Hot Oak II By Emma Levine at LCA (London Contemporary Art)
Do you like Nudes? Who doesn’t, right? Check out this unique piece: Martina by Olivier Duhamel, which we found at the booth for La Lanta Gallery in Bangkok. Despite appearances, this fine lady is not an example of 3D Printing, but rather it is hand-assembled Acrylic Slices. Any printing that needs to be done is handled by the Managed Print Services. Here’s another view:
To say that Martina created a substantial buzz in the booth is an understatement!
151 Proof By Pasha Setrova at Arteria Gallery, Bromont, Canada.
Pink Torso by SangSik Hong at Krause Gallery, NYC is made up of pale pink drinking straws cut to different length and hand assembled.
First Lady By Michael Wallner at Will’s Art Warehouse, London.
Morning Smile Fushia by Marie Noelle Royanette at Paris-based Galerie Virginie Barrou Planquart.
We’d like to give a special shout out to the friendly folks at Tag Fine Arts in London, who represent pop art sculptor Ryan Callanan, an artist whose work you will have seen on The ‘Gig previous to this post. Callanan’s sculpture, The Illest / Biggie Bust was available in an array of solid colors to suit your décor and taste.
This wall of Pink-hued light boxes were ‘lighting up’ the booth of Arteria Gallery, of Bromont, Canada. Specifically, we are interested in the very long boxon the far left. Let’s take a closer look.
As you can see, the box is made up of film negative strips from The Beatles’Magical Mystery Tour, specifically from the clip for I Am The Walrus. Hugo Cantin is the artist.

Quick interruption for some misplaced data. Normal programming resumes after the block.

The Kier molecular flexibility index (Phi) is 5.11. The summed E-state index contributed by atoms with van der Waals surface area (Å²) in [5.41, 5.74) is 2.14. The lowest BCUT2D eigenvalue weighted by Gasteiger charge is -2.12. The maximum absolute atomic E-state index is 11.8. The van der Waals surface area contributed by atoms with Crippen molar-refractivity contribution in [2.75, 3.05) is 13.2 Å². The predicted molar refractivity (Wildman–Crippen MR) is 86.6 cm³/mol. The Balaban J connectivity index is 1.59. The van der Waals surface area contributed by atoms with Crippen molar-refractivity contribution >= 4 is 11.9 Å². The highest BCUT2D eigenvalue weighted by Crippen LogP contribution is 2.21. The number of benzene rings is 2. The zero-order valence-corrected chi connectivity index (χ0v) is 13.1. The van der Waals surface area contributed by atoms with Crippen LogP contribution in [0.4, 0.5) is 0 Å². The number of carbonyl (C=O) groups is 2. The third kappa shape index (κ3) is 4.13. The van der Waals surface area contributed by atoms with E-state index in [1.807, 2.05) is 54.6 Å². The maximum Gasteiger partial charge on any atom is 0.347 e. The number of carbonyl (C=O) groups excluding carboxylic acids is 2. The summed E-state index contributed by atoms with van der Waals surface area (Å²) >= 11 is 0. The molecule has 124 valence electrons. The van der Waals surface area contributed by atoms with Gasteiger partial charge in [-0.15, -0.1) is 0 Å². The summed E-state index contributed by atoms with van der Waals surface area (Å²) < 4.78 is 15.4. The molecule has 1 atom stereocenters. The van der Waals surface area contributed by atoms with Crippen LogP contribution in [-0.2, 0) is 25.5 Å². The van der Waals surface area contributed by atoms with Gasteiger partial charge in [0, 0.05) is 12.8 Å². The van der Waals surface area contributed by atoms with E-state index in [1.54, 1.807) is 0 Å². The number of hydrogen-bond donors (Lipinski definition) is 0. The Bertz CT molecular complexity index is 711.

This is a photograph from the Dream In Color Pool Installation (2002) by Richard Heeps and we saw it at Bleach Box Photography Gallery, London.
And that’s wrap! Thanks Affordable Art Fair — see you again in the fall!
By photographing the interior scene depicted in Missing Children (Captiva) (1988) at eye level and printing the image at life scale, JoAnn Verburg provides a point of entry for the viewer: one can easily imagine sitting at this table. At first glance, the work depicts a cheerful, everyday moment; yet the milk carton’s images and descriptions of missing children inject the dangers of the world outside into the intimate setting. Verburg explains that the photograph involves “putting a lyrical, private moment together with difficulty — the political, public side of life.”
Alistair Matthews’ Organic Corn was a personal exercise in creating an editorial photograph without a client in mind. The original photograph, spotted at PhotoPlus Expo in September, won 2016 PDN Taste Food Photography Award!
Elad Lassry (born 1977, Tel Aviv, Israel) is an Israeli-American artist who lives and works in Los Angeles. His chromogenic color prints — still life compositions, stock images, photocollages and studio portraits of friends and celebrities — never exceed the dimensions of a magazine page or spread and are displayed in frames that derive their colors from the dominant hues in the photographs. I love how this photo looks so much like an ad, and thus succeeds on the same level as the work of Andy Warhol to elevate commercial images to the realm of fine artwork.
Nailpolish (2009) is a new acquisition to the photography collection of the Museum of Modern Art in NYC.